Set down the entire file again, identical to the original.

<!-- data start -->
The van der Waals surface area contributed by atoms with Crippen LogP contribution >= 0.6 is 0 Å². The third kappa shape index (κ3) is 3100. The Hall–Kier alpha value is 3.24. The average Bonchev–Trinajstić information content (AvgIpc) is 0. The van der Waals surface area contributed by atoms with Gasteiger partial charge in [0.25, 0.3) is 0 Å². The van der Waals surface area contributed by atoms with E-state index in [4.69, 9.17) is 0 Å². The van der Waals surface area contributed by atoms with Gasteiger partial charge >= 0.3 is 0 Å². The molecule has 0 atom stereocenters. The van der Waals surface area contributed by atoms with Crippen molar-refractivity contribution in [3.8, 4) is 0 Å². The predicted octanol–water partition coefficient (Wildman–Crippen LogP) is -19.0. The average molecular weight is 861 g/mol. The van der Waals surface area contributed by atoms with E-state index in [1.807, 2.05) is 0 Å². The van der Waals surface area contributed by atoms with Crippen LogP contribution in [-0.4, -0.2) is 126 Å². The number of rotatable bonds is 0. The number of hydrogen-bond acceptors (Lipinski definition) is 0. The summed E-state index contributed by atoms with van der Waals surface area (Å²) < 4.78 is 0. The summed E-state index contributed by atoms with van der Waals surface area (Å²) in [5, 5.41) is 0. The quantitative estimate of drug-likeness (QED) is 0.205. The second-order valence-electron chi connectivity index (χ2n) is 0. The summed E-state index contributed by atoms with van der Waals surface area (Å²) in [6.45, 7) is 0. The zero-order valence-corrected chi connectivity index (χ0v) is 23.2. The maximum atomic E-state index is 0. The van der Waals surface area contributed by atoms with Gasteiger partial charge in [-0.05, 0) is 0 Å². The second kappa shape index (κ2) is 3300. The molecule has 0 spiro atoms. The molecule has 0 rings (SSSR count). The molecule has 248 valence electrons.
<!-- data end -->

The van der Waals surface area contributed by atoms with Crippen LogP contribution >= 0.6 is 0 Å². The third kappa shape index (κ3) is 3100. The Hall–Kier alpha value is 3.24. The average Bonchev–Trinajstić information content (AvgIpc) is 0. The van der Waals surface area contributed by atoms with Gasteiger partial charge in [0.25, 0.3) is 0 Å². The van der Waals surface area contributed by atoms with E-state index in [4.69, 9.17) is 0 Å². The van der Waals surface area contributed by atoms with Gasteiger partial charge >= 0.3 is 0 Å². The molecule has 0 atom stereocenters. The van der Waals surface area contributed by atoms with Crippen molar-refractivity contribution in [3.8, 4) is 0 Å². The predicted octanol–water partition coefficient (Wildman–Crippen LogP) is -19.0. The average molecular weight is 861 g/mol. The van der Waals surface area contributed by atoms with E-state index in [1.807, 2.05) is 0 Å². The van der Waals surface area contributed by atoms with Crippen LogP contribution in [-0.4, -0.2) is 126 Å². The number of rotatable bonds is 0. The number of hydrogen-bond acceptors (Lipinski definition) is 0. The summed E-state index contributed by atoms with van der Waals surface area (Å²) < 4.78 is 0. The summed E-state index contributed by atoms with van der Waals surface area (Å²) in [5, 5.41) is 0. The quantitative estimate of drug-likeness (QED) is 0.205. The second-order valence-electron chi connectivity index (χ2n) is 0. The summed E-state index contributed by atoms with van der Waals surface area (Å²) in [6.45, 7) is 0. The zero-order valence-corrected chi connectivity index (χ0v) is 23.2. The maximum atomic E-state index is 0. The van der Waals surface area contributed by atoms with Gasteiger partial charge in [-0.05, 0) is 0 Å². The second kappa shape index (κ2) is 3300. The molecule has 0 spiro atoms. The molecule has 0 rings (SSSR count). The molecule has 248 valence electrons.